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NAME: Amanda Kinder
CANDIDATE FOR: Cabell County Board of Education
HOME CITY: Huntington
HOME COUNTY: Cabell
EDUCATION: started at Marshall University, graduated with my BBA and MBA in Business Management from the University of West Georgia; completed multiple study abroad programs and earned a certificate in Economic Sustainability from ESCEM in Poiters, France.
CURRENT OFFICE OR OCCUPATION: WAHM, community organizer, grant-writer, volunteer.
OTHER WORK HISTORY: WV Birth to Three, United Way of the River Cities, Cabell County Substance Abuse Prevention Partnership (CCSAPP), Veterans Affairs Medical Center.
CIVIC ORGANIZATIONS: PTO President and LSIC (Local School Improvement Council) Chair at Explorer Academy; Sports Boosters President and non-voting LSIC member at Huntington East Middle School; volunteer at Ronald McDonald House in Huntington, WV, WV FOOD ER, and WV Mask Army; supporter of the Human Rights Campaign and the ACLU.
FAMILY: Husband, Mike; daughters, Kasey and Sophia
PERSONAL STATEMENT: I want to be a voice for today's parents and students in Cabell County; to prioritize trauma-informed training and best practices; to modernize how we create safe and welcoming school cultures and deter bullying; and to determinedly advocate for equal opportunities and spending throughout our county's 25 K12 schools.
1. What should your role be as a member of the Board of Education?
Board members a responsibility to the approx 12,100 students, their families, their teachers, the service personnel in the county, and to the community at large. That includes providing a safe environment to learn and work, providing the necessary training and resources, and producing high quality graduates that are employable or ready for secondary training or college.
2. How would you address the dropout issue?
We have to recognize how the opioid epidemic and underlying socioeconomic disparities and prejudices are contributing to our students' lives. Schools cannot be society's answer for every single problem but we must acknowledge how they affect and create challenges within the school system before we can hope to adequately address them.
3. How would you encourage more parental involvement?
All schools should be live-streaming their PTO/PTA/LSIC etc. meetings. We need to include ALL families, including students in Special Education and kinship, foster, or adoptive care. I would urge the county to use LSIC meetings for open and honest dialogue about each school’s needs and to move parent commentary at county meetings to the beginning of their agenda.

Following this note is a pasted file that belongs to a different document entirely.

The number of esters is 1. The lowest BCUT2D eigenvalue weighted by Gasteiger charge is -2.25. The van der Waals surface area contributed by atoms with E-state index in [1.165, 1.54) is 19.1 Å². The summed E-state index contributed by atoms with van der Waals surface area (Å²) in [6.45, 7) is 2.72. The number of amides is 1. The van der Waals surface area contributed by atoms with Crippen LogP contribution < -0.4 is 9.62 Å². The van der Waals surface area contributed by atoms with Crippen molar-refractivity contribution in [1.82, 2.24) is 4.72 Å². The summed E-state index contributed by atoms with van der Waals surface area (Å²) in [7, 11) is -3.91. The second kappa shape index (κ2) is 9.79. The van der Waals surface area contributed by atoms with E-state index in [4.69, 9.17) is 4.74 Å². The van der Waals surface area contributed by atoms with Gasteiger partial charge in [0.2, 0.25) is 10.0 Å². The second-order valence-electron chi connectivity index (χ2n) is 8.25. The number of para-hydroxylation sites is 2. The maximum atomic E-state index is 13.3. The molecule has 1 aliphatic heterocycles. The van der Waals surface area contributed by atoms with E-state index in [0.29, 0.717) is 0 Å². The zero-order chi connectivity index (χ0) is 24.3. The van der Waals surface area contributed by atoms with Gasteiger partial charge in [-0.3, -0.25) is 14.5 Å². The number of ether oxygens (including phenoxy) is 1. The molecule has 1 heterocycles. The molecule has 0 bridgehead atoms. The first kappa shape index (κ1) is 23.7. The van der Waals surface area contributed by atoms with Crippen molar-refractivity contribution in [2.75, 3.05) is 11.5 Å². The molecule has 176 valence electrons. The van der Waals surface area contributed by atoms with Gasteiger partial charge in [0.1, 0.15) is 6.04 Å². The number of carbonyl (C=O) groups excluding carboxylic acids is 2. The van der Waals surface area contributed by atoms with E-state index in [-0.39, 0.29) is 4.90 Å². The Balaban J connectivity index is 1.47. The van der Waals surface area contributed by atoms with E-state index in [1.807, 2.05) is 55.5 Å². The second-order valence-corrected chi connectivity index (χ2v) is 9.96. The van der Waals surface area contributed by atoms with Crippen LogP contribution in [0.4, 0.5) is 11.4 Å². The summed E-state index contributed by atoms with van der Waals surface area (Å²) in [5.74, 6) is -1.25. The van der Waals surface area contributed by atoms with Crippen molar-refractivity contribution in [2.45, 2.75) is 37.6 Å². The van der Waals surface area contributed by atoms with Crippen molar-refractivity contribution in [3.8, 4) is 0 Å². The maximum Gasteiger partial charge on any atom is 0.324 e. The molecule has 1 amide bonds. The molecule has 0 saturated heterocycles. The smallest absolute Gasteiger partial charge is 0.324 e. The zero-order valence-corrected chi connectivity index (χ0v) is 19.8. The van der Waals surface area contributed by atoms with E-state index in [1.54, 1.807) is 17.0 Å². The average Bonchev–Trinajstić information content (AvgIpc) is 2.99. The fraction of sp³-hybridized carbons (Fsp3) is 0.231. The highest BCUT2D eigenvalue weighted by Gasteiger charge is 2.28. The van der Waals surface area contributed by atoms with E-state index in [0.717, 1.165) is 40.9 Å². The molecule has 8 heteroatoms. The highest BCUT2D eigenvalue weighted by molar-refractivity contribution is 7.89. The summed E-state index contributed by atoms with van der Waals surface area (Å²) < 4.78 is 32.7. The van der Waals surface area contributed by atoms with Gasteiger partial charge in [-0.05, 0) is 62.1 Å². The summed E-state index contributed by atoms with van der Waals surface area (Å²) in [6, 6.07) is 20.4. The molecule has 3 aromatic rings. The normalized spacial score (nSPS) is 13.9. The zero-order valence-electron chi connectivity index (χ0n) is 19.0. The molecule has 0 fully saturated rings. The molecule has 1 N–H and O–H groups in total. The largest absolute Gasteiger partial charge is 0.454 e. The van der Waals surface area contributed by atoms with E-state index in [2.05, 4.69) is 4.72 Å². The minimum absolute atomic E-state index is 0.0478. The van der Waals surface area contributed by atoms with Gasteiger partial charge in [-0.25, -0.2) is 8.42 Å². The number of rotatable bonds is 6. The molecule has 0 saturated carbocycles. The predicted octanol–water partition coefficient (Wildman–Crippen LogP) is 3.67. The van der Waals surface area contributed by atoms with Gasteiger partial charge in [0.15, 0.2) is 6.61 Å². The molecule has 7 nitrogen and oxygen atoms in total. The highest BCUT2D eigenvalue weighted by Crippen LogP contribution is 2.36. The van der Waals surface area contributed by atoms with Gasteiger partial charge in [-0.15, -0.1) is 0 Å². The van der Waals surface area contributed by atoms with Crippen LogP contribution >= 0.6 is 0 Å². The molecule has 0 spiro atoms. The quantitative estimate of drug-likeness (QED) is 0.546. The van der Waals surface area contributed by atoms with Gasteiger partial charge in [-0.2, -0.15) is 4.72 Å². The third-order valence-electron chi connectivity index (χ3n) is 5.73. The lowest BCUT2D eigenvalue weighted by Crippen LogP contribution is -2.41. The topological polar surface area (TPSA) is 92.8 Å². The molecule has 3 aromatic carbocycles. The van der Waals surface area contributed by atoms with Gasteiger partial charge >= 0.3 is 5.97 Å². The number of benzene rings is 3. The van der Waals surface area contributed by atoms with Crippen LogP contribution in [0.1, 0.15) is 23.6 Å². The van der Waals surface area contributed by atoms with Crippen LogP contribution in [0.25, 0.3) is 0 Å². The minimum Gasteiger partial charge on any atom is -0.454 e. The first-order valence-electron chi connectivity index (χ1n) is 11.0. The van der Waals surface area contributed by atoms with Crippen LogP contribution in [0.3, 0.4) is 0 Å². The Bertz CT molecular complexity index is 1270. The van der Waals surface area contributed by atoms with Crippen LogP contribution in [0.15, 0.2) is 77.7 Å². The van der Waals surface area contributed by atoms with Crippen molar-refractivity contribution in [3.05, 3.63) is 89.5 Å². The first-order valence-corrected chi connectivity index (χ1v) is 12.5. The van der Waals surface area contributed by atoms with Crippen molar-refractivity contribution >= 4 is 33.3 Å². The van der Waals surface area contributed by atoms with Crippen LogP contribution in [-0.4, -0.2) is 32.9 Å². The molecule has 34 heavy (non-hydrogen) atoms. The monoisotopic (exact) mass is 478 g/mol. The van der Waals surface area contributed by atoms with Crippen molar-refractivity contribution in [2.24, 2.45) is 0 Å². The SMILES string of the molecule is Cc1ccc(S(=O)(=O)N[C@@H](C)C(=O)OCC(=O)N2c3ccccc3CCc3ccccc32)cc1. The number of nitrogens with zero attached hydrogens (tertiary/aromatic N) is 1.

4. How would you increase the rigor of curriculum to benefit students?
Trust teachers. We need to let our teachers do their jobs and abandon the notion that success is only measured by standardized tests. Within the county, we can focus on expanding opportunities for technical training and community partnerships for job placement, and providing teachers with the time and resources they need.
5. What would you do to improve student achievement?
Focus on providing in-depth trauma training to all county personnel; providing a safe and welcoming school culture including green/blue spaces on campuses; and fighting for the necessary funding to continue providing free meals to all students. "Maslow before Bloom". We also need to include students in the conversation and incentivize them in ways that appeal to them.
6. What do you think schools should be doing about drug prevention?
The D.A.R.E. program was counterproductive: sparking curiosity and leading to increased rates of drug usage. Schools can be more effective in lowering usage rates by developing school cultures that acknowledge failures and setbacks are inevitable, encourage resilience and positive behaviors, teach conflict resolution, and foster meaningful relationships, rather than narrowly focusing on the dangers of alcohol and drugs.
7. Do you think schools should do more to prepare students to succeed in community college and apprenticeships, etc?
YES!. The US is currently facing a skills gap and labor shortages for mechanics, nurses, welders, etc. There are 30 million jobs that do not require a Bachelor's degree and have a median income of $55,000 or more (GUCE). Every student should be prepared for life after graduation, and the reality is that doesn't always need to be a 4 year college.
8. How would you assess the condition of Cabell County’s school facilities? What improvements, if any, do you think should be the focus in the next 10 years?
I served on the County's Comprehensive Educational Facilities Planning Steering Committee this year to tour and assess the county's schools. ZERO CONSOLIDATIONS were recommended. However, multiple schools are not ADA-compliant and/or need HVAC maintenance; both high schools need safe-school entrances; the two Huntington middle schools lack sports facilities; and the CCCTC needs extensive remodeling to accommodate more students and programs.